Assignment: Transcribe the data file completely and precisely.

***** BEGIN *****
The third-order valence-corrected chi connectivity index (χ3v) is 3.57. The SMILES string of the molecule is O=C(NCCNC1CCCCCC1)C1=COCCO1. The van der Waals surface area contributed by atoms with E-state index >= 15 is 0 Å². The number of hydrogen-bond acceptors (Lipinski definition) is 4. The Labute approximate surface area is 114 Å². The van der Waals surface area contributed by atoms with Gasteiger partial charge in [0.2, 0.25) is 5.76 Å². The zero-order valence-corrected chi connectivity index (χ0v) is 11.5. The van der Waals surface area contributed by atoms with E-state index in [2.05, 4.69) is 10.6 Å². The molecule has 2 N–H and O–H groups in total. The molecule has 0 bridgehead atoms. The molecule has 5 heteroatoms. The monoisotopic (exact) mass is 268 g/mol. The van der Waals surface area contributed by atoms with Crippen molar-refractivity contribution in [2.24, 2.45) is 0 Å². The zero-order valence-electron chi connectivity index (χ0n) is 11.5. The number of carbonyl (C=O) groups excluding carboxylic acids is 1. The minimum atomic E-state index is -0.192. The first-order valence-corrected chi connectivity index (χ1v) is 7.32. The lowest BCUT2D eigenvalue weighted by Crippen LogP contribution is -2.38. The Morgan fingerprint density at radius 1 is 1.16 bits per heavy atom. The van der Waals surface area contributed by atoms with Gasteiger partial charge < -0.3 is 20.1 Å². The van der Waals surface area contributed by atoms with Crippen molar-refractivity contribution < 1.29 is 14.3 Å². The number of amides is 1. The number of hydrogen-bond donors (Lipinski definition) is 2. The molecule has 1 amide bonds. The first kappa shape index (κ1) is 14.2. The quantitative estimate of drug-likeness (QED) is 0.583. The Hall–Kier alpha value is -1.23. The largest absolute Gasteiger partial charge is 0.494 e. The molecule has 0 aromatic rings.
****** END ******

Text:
The third-order valence-corrected chi connectivity index (χ3v) is 3.57. The SMILES string of the molecule is O=C(NCCNC1CCCCCC1)C1=COCCO1. The van der Waals surface area contributed by atoms with E-state index >= 15 is 0 Å². The number of hydrogen-bond acceptors (Lipinski definition) is 4. The Labute approximate surface area is 114 Å². The van der Waals surface area contributed by atoms with Gasteiger partial charge in [0.2, 0.25) is 5.76 Å². The zero-order valence-corrected chi connectivity index (χ0v) is 11.5. The van der Waals surface area contributed by atoms with E-state index in [2.05, 4.69) is 10.6 Å². The molecule has 2 N–H and O–H groups in total. The molecule has 0 bridgehead atoms. The molecule has 5 heteroatoms. The monoisotopic (exact) mass is 268 g/mol. The van der Waals surface area contributed by atoms with Crippen molar-refractivity contribution in [2.24, 2.45) is 0 Å². The zero-order valence-electron chi connectivity index (χ0n) is 11.5. The number of carbonyl (C=O) groups excluding carboxylic acids is 1. The minimum atomic E-state index is -0.192. The first-order valence-corrected chi connectivity index (χ1v) is 7.32. The lowest BCUT2D eigenvalue weighted by Crippen LogP contribution is -2.38. The Morgan fingerprint density at radius 1 is 1.16 bits per heavy atom. The van der Waals surface area contributed by atoms with Gasteiger partial charge < -0.3 is 20.1 Å². The van der Waals surface area contributed by atoms with Crippen molar-refractivity contribution < 1.29 is 14.3 Å². The number of amides is 1. The number of hydrogen-bond donors (Lipinski definition) is 2. The molecule has 1 amide bonds. The first kappa shape index (κ1) is 14.2. The quantitative estimate of drug-likeness (QED) is 0.583. The Hall–Kier alpha value is -1.23. The largest absolute Gasteiger partial charge is 0.494 e. The molecule has 0 aromatic rings.